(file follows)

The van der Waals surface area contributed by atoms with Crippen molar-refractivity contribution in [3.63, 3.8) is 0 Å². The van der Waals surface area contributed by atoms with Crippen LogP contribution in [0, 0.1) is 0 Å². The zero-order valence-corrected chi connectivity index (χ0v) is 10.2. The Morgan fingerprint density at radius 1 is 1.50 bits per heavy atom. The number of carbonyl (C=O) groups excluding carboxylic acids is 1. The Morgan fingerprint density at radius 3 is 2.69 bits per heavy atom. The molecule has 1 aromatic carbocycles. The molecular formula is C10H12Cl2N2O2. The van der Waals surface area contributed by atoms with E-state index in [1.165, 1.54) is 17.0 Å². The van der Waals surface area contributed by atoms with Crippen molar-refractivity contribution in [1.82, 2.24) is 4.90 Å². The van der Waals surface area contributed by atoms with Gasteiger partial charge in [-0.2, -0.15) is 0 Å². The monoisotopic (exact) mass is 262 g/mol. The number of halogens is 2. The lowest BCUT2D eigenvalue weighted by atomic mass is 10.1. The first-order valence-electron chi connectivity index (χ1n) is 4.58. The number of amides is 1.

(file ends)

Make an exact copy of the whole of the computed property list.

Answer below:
The van der Waals surface area contributed by atoms with Crippen molar-refractivity contribution in [3.63, 3.8) is 0 Å². The van der Waals surface area contributed by atoms with Crippen LogP contribution in [0, 0.1) is 0 Å². The zero-order valence-corrected chi connectivity index (χ0v) is 10.2. The Morgan fingerprint density at radius 1 is 1.50 bits per heavy atom. The number of carbonyl (C=O) groups excluding carboxylic acids is 1. The Morgan fingerprint density at radius 3 is 2.69 bits per heavy atom. The molecule has 1 aromatic carbocycles. The molecular formula is C10H12Cl2N2O2. The van der Waals surface area contributed by atoms with E-state index in [1.165, 1.54) is 17.0 Å². The van der Waals surface area contributed by atoms with Crippen molar-refractivity contribution in [1.82, 2.24) is 4.90 Å². The van der Waals surface area contributed by atoms with Gasteiger partial charge in [-0.2, -0.15) is 0 Å². The monoisotopic (exact) mass is 262 g/mol. The number of halogens is 2. The lowest BCUT2D eigenvalue weighted by atomic mass is 10.1. The first-order valence-electron chi connectivity index (χ1n) is 4.58. The number of amides is 1.